As I write this piece, in part, out of fondness for my pre-Internet childhood and an old love affair with a boxy and rabbit-eared television, I can see us. We are sitting rapt – my two little sisters cross-legged beside me, our faces iridescently lit by the FBI flashlights that spear the dark glaze of an eerie and abandoned field. I can see Mulder and Scully pushing the light forward, toward us as we lean into it, intersecting one another like the glowing crossbeams of their flashlights.
I always try to pick just the right moment to tell people. That moment is sometime between realizing that they are one of those who will need to know, and the point when they figure it out on their own. Although I frequently share intimate details of my life, in writing, and with my bank teller, or a new acquaintance, there is one thing that I hold back until the last minute.
“Exile brings you overnight where it would normally take a lifetime to go.”
― Joseph Brodsky
On days when the sun is shining across the oak outside my door, and colors I didn’t know it possessed bloom in the bark’s inscribed lines – gold, green, sage – I like to think about the concept of limits. The Russian poet, Joseph Brodsky, spent 18 months in a labor camp in subzero temperatures along the Arctic Circle. Some have said of this time that “Brodsky’s exile was the best year of his life…because it gave him time to read and write.” Brodsky agrees, “Even sitting there between those walls, locked up, then being moved from place to place, I was writing poems.” Brodsky’s writing flourished in confinement.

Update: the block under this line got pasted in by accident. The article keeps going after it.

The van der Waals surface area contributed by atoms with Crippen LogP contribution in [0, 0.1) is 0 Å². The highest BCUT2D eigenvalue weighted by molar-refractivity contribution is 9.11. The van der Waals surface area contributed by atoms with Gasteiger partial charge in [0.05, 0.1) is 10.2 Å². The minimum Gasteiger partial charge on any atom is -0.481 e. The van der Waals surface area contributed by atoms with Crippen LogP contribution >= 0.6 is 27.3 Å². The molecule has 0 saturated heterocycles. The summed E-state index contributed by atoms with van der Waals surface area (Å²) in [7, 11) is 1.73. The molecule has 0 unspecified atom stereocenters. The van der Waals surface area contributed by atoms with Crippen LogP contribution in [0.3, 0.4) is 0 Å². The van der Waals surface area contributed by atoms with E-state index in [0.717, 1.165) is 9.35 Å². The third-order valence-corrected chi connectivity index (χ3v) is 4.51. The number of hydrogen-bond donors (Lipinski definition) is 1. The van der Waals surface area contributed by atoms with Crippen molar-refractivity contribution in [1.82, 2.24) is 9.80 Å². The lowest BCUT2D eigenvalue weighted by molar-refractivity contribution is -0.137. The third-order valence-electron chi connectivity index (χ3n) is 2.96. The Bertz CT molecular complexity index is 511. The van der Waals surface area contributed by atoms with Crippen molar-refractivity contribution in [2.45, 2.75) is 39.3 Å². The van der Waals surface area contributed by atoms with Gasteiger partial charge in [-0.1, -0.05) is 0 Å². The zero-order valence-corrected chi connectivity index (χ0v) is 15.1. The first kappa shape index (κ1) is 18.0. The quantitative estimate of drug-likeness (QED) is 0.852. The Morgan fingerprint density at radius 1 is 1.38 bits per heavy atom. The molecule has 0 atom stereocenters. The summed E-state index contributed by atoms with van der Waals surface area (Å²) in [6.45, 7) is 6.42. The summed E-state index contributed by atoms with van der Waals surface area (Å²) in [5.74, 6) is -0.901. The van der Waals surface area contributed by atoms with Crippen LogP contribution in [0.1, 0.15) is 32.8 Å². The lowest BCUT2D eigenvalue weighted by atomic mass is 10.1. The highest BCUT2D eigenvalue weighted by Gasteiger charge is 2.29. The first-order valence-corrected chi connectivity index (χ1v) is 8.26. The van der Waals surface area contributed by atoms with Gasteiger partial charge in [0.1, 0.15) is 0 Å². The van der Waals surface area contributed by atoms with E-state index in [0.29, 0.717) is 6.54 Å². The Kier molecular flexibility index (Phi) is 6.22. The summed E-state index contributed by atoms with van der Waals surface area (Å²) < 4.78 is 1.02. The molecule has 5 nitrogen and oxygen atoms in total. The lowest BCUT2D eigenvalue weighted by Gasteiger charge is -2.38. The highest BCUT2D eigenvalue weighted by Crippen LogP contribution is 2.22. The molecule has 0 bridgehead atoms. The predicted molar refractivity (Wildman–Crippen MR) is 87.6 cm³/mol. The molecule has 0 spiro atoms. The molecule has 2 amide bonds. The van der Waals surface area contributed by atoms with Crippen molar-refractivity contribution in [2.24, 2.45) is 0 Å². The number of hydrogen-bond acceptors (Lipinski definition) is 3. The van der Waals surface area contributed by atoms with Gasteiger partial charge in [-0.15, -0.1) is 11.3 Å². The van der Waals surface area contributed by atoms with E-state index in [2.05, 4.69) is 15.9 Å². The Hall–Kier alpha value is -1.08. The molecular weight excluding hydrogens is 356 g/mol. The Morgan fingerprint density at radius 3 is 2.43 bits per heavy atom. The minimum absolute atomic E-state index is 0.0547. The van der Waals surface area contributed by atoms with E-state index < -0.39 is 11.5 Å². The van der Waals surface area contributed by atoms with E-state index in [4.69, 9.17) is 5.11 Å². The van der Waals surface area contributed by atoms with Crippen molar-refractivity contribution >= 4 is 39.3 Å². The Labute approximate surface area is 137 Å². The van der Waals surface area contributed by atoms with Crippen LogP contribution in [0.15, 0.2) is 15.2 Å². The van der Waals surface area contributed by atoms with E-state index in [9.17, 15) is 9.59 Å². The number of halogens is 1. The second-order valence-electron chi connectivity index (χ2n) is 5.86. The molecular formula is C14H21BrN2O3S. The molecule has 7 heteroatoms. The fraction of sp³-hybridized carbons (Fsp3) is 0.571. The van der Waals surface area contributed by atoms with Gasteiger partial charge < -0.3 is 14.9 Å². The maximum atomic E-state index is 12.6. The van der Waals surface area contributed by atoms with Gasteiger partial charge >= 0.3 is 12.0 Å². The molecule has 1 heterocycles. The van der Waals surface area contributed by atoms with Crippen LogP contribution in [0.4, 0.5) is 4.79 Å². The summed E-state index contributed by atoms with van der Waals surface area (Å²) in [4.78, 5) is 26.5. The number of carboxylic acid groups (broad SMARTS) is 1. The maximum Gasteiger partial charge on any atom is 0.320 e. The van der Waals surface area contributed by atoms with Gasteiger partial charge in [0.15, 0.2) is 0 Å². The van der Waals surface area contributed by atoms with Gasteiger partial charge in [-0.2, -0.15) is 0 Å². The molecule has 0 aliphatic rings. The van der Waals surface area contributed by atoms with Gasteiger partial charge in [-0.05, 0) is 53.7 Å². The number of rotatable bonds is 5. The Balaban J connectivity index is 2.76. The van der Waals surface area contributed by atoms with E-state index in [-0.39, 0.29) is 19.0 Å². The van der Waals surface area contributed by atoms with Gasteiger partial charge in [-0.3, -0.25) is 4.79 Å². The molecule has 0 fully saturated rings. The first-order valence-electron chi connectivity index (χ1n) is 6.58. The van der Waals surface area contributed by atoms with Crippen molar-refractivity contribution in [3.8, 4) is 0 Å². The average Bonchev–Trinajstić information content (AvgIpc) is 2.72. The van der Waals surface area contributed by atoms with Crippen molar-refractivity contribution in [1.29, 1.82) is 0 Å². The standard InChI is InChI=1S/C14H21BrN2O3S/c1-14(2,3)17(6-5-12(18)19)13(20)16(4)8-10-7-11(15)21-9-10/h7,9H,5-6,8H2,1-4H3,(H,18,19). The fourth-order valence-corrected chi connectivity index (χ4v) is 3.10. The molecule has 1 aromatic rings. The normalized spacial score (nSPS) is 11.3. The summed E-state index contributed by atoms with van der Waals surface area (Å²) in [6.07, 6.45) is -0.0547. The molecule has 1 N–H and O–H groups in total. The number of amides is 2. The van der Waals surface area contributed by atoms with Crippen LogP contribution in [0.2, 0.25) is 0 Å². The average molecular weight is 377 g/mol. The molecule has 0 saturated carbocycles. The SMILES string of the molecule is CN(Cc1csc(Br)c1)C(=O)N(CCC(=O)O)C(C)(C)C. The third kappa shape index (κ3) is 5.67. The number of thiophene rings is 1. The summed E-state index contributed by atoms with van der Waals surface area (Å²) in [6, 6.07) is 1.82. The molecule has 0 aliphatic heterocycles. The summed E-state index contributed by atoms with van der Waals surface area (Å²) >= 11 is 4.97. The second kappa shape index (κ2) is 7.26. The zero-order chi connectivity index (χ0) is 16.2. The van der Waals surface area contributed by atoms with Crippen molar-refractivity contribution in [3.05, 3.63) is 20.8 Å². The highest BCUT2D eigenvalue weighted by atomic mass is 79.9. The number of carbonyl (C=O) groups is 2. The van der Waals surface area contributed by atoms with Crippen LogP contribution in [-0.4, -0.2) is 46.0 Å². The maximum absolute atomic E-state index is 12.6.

I blame Tom Brokaw. Or someone, anyway, west of the Mississippi and east of the Rockies. This might qualify Walter Cronkite, too, who was no doubt the most powerful white man of my youth. The news itself, it might be said, was the direct descendent of Puritan plain style, the most complex stories broken down into a few short sentences delivered by stolid white men in serious, accentless tones with direct eye contact. And Midwestern English had a starring role.